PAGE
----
Water pipeline another landfill hurdle

It's getting close to crunch time for the long-proposed Gregory Canyon landfill

Gregory Mountain near Pala Gregory Mountain near Pala - Eduardo Contreras
PALA - Concerns about the integrity of two crucial water pipelines, as well as traffic along state Route 76, are among issues that will soon be aired as local, state and federal agencies near a decision on the long-proposed Gregory Canyon landfill.
At no time has the landfill been closer to being built - but that's not saying much, if the 20-year-history of the project is any indicator.
The status of the landfill was discussed at a recent San Diego County Water Authority meeting, where officials again questioned what might happen to two large water pipelines that run along a ridge just to the west the future dump site.
The Authority wants to know whether blasting that will be needed to build the landfill could damage the pipelines, which carry water from Northern California and the Colorado River to San Diego.
photoGregory Canyon will need an encroachment permit from the Water Authority before landfill construction can begin, though that permit would probably be one of the last ones issued for the project. The company also still needs a handful of permits from other agencies.
The landfill's biggest hurdle right now is a pending permit from the U.S. Army Corps of Engineers which in 2010 decided it had jurisdiction because much of the drainage in the landfill area could flow into "waters of the United States" and are therefore subject to the federal Clean Water Act. The Corps issued a draft environmental study and is reviewing thousands of comments made after its release. When the Corps will make a decision is anyone's guess.
Still, County Supervisor Dave Roberts - who is a nonvoting alternate member of the Water Authority's board and an opponent of the dump - raised a red flag about the project during a July 25 meeting of the water agency.
"This pipeline in my estimation is the lifeline for our county water supply and anything that could damage this I think should cause us all to stop and think 'what the heck are we doing?'"
It is possible that the pipelines might have to be moved in order to build the dump, or that bridges would have to be built over them. Some of the details of what the developers would want to do won't be given until after the Corps permit has been issued,
Roberts said he thinks details need to be known far sooner.
"Anything we did to harm this pipeline would be a travesty to San Diego County," he said. "You all will have a very tough decision on your shoulders, probably next year."
Gregory Canyon Ltd. Spokeswoman Nancy Chase on Thursday said she does not see the pipeline issue as a deal breaker.
"We have a cooperative arrangement with (the Water Authority) and we will do whatever we need to do," she said. She said a meeting has been scheduled during which the developers will give an official presentation.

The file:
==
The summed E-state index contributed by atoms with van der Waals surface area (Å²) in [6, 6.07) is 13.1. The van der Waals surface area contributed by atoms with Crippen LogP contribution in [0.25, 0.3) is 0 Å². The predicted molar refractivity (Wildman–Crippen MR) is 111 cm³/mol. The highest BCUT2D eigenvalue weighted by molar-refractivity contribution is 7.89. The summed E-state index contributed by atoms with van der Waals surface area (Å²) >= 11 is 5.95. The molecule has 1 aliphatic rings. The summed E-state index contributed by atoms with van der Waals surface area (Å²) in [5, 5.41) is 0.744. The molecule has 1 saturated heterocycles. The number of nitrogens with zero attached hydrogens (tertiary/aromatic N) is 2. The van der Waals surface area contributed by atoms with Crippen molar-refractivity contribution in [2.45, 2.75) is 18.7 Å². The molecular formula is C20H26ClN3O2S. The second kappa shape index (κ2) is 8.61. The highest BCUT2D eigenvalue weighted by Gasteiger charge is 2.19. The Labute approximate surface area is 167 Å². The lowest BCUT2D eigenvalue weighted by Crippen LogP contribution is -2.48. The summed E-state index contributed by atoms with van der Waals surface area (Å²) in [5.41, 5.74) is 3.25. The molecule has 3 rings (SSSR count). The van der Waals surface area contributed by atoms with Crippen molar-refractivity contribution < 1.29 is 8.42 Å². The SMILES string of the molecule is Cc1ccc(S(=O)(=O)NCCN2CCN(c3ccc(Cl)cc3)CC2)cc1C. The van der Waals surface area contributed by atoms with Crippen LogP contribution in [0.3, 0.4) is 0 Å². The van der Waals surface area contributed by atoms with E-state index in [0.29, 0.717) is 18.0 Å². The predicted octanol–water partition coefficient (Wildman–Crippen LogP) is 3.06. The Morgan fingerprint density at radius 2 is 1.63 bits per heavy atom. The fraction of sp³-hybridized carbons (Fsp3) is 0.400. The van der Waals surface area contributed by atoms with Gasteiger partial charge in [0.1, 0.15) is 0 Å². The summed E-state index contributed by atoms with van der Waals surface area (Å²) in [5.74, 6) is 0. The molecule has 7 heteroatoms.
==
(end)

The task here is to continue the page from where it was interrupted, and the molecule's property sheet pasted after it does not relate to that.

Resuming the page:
"They are fully aware that we will move the pipeline if that is required," Chase said.
  • Gregory Mountain near Pala Gregory Mountain near Pala - Eduardo Contreras
The landfill would cover 308 acres of a 1,770 acre piece of property located near Gregory Mountain about 3 miles east of Interstate 15 and just south of state route 76 and the San Luis Rey River.
Proponents say the North County needs a landfill and that it will be a state-of-the-art facility that will never leak pollutants into the ground.
Opponents - which include the neighboring Pala Band of Mission Indians, several environmental groups and some municipalities - say the dump is an environmental disaster waiting to happen and that it is foolish to think a landfill built near a river will never cause problems.
Meanwhile, another little publicized tack that opponents are taking is challenging the developers plans to straighten and widen Highway 76 for 1,700 feet in front of their land. Those opponents say that even with the widening, the hundreds of trash and water truck that will be pulling in and out of the dump will not have a proper line of sight and that accidents will ensue.
State Route 76, along with being a major highway for access to the county's northern backcountry, has seen a tremendous increase in traffic the past decade because of several casinos built along or near the road.



Found this little guy running around at 8th Street & Rice Canyon late yesterday afternoon, July 2. The resident of the only house in the area had noticed him running around all day. He has no collar and is not neutered. Most likely he was dumped, but just in case, thought maybe you could send this out in case someone knows him. Or, if anyone would be interested in giving him a permanent home, they can call us.
Ben & Debby